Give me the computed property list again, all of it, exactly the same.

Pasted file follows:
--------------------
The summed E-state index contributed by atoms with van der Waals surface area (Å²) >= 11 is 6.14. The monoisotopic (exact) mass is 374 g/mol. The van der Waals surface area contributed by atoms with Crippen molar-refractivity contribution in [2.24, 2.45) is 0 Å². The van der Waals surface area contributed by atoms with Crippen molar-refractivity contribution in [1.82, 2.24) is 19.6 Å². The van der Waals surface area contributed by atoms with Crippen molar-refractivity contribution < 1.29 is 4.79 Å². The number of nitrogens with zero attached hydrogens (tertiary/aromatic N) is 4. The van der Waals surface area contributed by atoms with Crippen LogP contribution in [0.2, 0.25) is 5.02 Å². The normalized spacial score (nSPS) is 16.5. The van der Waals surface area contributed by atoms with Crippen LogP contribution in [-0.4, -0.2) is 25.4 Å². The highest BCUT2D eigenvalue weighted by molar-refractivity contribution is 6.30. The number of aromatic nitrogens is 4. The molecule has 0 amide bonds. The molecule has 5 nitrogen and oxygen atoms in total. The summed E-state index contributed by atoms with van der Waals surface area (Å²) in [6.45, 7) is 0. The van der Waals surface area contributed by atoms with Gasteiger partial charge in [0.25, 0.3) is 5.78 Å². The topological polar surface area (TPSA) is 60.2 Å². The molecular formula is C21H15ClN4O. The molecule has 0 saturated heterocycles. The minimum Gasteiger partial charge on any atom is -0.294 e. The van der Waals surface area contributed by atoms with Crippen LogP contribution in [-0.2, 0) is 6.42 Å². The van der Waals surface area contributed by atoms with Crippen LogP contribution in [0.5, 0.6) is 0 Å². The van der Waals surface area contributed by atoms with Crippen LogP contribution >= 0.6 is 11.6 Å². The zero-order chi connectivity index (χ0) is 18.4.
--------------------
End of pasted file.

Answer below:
The summed E-state index contributed by atoms with van der Waals surface area (Å²) >= 11 is 6.14. The monoisotopic (exact) mass is 374 g/mol. The van der Waals surface area contributed by atoms with Crippen molar-refractivity contribution in [2.24, 2.45) is 0 Å². The van der Waals surface area contributed by atoms with Crippen molar-refractivity contribution in [1.82, 2.24) is 19.6 Å². The van der Waals surface area contributed by atoms with Crippen molar-refractivity contribution < 1.29 is 4.79 Å². The number of nitrogens with zero attached hydrogens (tertiary/aromatic N) is 4. The van der Waals surface area contributed by atoms with Crippen LogP contribution in [0.2, 0.25) is 5.02 Å². The normalized spacial score (nSPS) is 16.5. The van der Waals surface area contributed by atoms with Crippen LogP contribution in [-0.4, -0.2) is 25.4 Å². The highest BCUT2D eigenvalue weighted by molar-refractivity contribution is 6.30. The number of aromatic nitrogens is 4. The molecule has 0 amide bonds. The molecule has 5 nitrogen and oxygen atoms in total. The summed E-state index contributed by atoms with van der Waals surface area (Å²) in [6.45, 7) is 0. The van der Waals surface area contributed by atoms with Gasteiger partial charge in [0.25, 0.3) is 5.78 Å². The topological polar surface area (TPSA) is 60.2 Å². The molecular formula is C21H15ClN4O. The molecule has 0 saturated heterocycles. The minimum Gasteiger partial charge on any atom is -0.294 e. The van der Waals surface area contributed by atoms with Crippen LogP contribution in [-0.2, 0) is 6.42 Å². The van der Waals surface area contributed by atoms with Crippen LogP contribution in [0.5, 0.6) is 0 Å². The van der Waals surface area contributed by atoms with Crippen LogP contribution >= 0.6 is 11.6 Å². The zero-order chi connectivity index (χ0) is 18.4.